A coalition of anti-poverty campaigners had said many claimants were worried and frightened by the threat of legal action. Social security payments are extremely complicated and claimants often do not realise that they are being overpaid.
Campaigners argued that many had spent the money received and had no means to repay. Claimants in receipt of these benefits were likely to be on extremely low incomes, and could be vulnerable, elderly or in poor health, they said.

Friday, 3 December 2010

Campaign Against Living Miserably

Young men are killing themselves at an alarming rate.
Male suicide rates are consistently higher than female. A man takes his own life every three hours in England and Wales.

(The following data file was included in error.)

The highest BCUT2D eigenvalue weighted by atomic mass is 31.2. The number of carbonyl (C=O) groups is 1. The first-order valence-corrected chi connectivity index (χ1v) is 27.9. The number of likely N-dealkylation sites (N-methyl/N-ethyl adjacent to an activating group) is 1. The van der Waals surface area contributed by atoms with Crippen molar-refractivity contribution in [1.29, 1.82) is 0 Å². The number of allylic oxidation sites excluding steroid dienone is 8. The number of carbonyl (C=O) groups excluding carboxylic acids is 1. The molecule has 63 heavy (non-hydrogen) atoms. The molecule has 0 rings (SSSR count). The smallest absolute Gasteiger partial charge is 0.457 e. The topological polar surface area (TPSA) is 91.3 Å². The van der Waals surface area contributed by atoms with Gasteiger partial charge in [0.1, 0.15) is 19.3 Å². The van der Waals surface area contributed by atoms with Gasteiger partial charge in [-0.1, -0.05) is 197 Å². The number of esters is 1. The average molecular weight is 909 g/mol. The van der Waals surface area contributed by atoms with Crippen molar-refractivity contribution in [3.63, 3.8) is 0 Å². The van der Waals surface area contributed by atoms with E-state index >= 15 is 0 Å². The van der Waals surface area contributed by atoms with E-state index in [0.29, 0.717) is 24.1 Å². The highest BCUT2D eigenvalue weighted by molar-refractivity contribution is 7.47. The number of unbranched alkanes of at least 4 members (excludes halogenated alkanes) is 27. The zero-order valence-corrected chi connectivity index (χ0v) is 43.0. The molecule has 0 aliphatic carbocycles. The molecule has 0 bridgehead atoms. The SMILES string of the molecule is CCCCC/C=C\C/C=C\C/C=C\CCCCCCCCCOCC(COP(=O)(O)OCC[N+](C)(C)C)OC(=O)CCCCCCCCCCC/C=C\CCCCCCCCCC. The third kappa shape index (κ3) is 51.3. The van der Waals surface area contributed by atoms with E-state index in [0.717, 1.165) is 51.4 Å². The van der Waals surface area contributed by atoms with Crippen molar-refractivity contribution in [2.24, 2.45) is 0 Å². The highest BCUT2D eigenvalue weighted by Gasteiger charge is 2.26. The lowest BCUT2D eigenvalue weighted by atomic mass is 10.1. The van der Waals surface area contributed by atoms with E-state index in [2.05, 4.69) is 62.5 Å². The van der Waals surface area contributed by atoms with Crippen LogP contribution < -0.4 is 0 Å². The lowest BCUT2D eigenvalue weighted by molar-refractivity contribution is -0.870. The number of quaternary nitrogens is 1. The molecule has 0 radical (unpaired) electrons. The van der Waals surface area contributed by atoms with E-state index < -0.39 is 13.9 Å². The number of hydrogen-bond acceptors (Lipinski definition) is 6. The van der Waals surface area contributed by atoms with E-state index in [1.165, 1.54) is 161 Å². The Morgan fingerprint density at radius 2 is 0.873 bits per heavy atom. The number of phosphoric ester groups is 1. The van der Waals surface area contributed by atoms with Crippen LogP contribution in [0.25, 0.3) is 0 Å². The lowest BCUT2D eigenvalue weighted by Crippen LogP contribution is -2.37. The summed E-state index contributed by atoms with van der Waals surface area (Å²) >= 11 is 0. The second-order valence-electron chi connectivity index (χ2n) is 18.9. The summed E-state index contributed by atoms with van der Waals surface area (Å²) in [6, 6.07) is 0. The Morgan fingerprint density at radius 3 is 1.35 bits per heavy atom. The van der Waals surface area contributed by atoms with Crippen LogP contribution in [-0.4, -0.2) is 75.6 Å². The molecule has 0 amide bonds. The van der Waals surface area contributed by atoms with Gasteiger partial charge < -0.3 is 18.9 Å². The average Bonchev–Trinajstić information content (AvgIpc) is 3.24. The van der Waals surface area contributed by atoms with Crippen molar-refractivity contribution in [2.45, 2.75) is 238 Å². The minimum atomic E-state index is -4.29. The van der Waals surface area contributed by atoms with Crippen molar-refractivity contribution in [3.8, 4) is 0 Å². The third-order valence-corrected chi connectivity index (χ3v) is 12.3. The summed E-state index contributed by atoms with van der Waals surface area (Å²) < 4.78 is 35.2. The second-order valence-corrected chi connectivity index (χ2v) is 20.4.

Being a young man can be a lonely, miserable experience particularly if you don't have the means to distract yourself. Women of all ages are generally more used to discussing their feelings and problems and have networks of other women who can help them through difficult times. Having children helps women grow up, take responsibility for themselves and engage with life, even if that means just getting up in the morning, feeding their child and themselves, getting them to and from school. By comparison, many men don't take responsibility for themselves.
The majority of men drink alcohol at a level that could be harmful to their health. In 2005, 35% of men exceeded the recommended daily limit (four units ) at least one day during the previous week. A further 19% drank more than eight units, double the recommended daily limit.

This isn't a value statement but one of truth for a great many men, which is one reason why they still die before women particularly if they are poor.